RattlesnakeSunday was a much less eventful day than the rest, but it was still quite nice. The sun was shining for most of the day, though there were darker clouds threatening off to the west. Traci and I went for a ride with the kids up North Temple Wash, and stopped to let the kids scramble around on the sandstone there. I scouted out a route to the top of the San Rafael Reef from North Temple Wash. There was a geocache there that Chris and I had planned on finding later that day, and the route I found began only a quarter of a mile from that cache, rather than the more obvious route that began half a mile away. We went back to camp and Kim hopped on the back of my ATV, while Chris and Sylvia rode on Traci’s machine, and we went back up North Temple. The hike was pretty short and easy, and I was glad to be able to check one more geocache off my list. I had cleaned out the entire area, with the exception of a few caches inside Goblin Valley State Park which I didn’t really care to visit this time around. After returning to camp we began to load the truck and trailer for the drive home. Everybody slowly pulled out until there was nobody left except my family. Once we had the trailer hitched on and everything ready to go, we made one last short hike to a small cave/alcove that the kids had spotted from the hill behind camp. I had also seen that alcove, but more importantly I’d see what looked like some red pictographs near the alcove. The kids climbed around in the alcove while Traci stayed there to watch them, and I hiked a short distance to find the pictographs. I found them and was surprised at how interesting they were. I kept hiking around the base of the low cliffs beyond the rock art to see if there was anything else of interest, and I sure found something interesting. Torrey had wandered off in the wrong direction and I stopped to call her back to me, and once she was at my side again I began to walk again but stopped dead at the sight of a rattlesnake five feet in front of me. It was stretched out on the sandstone and unmoving. It was a smallish snake, maybe about 18 inches long, and with reddish coloring. Luckily Torrey didn’t show any interest in it. I backed off a bit, grabbed my camera, and took some photos and video at a full 10x zoom. I was surprised that I didn’t have to hold Torrey back–perhaps she sensed the danger that the snake posed. I yelled to Traci to gather up the kids just in case there were other snakes in the area. She came over to look at the snake I’d found, then went back to the kids and kept an eye on them. After getting some photos and video, I left the snake and much more cautiously walked back to the car. Traci dropped me and Torrey off where we’d left the truck, then she went ahead of me toward home while I took my time. It felt more like I was leaving home than going toward home. My house feels like the place I stay when I’m not at home outdoors doing what I really love. As I traveled north it began to rain, and by the time I got to the RV dump in Price it was coming down good. I got soaked dumping all of the trailer holding tanks. I dumped the fresh water tank too, just in case this was my last camping trip of the year, but I really hope I get out one or two more times in the trailer. I’m certain that I’ll get out again at least in my tent this year–February’s trip with Chris in the snow was too fun not to do again. What is usually my last camping trip of the year has whet my appetite for more.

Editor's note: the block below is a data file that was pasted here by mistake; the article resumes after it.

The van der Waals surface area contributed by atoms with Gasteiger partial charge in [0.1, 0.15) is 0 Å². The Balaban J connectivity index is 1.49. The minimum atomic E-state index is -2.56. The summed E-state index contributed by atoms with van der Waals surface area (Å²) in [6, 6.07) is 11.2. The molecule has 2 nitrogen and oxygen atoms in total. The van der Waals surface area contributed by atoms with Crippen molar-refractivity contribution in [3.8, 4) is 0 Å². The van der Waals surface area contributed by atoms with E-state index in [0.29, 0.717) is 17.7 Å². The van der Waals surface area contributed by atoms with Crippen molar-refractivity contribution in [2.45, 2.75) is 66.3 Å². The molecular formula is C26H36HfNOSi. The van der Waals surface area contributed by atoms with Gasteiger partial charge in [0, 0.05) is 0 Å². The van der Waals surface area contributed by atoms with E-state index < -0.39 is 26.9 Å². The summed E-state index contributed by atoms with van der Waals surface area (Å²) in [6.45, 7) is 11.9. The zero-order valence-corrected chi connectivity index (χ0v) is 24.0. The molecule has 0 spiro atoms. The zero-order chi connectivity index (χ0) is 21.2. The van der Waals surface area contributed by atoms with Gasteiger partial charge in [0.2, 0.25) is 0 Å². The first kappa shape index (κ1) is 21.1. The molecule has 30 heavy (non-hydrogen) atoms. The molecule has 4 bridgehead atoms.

Photo Gallery: San Rafael Fall 2010
GPS Track and Photo Waypoints:
[Google Earth KMZ] [Gmap4 Satellite] [Gmap4 Topo]

1 thought on “San Rafael Fall 2010

Leave a Reply

Your email address will not be published.